chanie said...

The line between chinuch and abuse is not fuzzy at all. Chinuch is al pi darko, abuse is forcing a child to do something he has no desire to do.

Chinuch makes a child feel good, even if originally he did not want to open his chumash, even if you tell him he cannot play with the others for five minutes. Chinuch is done in a way that makes a child feel good.

Abuse hurts him. Abuse makes a child feel worthless, whether you praised him for 'being a good boy and lining up' or criticized him for hitting another child. Abuse hurts. It tells him that if he does not listen, he is no good.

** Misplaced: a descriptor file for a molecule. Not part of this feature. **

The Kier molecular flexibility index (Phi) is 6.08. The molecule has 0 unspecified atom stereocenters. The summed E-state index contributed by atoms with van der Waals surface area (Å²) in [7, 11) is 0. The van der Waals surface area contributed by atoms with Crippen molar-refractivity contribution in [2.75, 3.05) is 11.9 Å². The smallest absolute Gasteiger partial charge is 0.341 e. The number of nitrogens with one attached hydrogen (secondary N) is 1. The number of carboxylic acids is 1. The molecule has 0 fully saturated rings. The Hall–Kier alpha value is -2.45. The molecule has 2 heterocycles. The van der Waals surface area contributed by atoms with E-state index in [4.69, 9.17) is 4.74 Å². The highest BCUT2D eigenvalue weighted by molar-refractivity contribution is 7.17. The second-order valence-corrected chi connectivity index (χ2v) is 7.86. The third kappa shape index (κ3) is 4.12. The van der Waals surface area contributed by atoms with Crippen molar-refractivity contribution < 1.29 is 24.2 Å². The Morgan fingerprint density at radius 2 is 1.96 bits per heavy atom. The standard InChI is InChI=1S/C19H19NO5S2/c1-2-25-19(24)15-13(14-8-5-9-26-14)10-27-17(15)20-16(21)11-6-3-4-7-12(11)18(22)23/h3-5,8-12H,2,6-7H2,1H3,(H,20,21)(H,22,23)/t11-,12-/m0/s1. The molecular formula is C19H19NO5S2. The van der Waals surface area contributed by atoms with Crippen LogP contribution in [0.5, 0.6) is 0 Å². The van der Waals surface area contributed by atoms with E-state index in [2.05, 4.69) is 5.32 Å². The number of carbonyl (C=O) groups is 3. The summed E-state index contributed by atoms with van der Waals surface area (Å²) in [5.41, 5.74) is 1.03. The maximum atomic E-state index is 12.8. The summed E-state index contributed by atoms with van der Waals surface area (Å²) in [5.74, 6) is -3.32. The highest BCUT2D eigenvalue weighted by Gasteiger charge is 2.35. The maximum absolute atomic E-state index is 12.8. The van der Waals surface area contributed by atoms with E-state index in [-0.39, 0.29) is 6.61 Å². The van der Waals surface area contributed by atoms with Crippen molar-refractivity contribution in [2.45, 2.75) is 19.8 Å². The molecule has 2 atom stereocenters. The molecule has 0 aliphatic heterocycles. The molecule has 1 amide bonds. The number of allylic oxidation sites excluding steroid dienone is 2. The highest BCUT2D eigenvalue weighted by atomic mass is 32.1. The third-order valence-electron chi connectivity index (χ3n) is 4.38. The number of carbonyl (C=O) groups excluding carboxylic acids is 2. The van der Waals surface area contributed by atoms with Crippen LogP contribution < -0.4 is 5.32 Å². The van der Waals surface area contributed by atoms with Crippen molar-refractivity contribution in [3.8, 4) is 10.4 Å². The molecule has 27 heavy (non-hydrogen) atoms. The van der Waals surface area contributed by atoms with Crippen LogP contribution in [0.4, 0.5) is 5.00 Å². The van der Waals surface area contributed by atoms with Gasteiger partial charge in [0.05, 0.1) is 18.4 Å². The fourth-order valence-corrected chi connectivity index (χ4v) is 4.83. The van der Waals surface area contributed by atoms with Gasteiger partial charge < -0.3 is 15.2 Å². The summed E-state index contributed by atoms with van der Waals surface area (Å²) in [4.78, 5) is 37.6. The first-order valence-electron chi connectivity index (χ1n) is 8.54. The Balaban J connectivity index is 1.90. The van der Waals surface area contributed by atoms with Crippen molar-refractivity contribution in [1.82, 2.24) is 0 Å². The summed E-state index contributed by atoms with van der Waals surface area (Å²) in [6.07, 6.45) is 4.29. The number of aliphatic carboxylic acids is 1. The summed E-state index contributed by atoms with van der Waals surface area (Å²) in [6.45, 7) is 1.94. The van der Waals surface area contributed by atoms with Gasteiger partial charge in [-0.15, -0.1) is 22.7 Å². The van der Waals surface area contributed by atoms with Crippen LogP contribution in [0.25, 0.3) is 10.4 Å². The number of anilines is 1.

Chinuch tells the opposite. It says that even if you did something wrong, you are still good and I believe in you. It says he is loved, and loveable. If you don't love the child, don't go into chinuch. And if you don't know the difference between abuse and chinuch, leave the field. You are doing no good. You will, and probably already have, hurt a child with your abuse. Children respond positively to chinuch, and they love you back. They respond negatively to abuse, and hate you for it. Be a mechanech, or don't touch a child's neshama.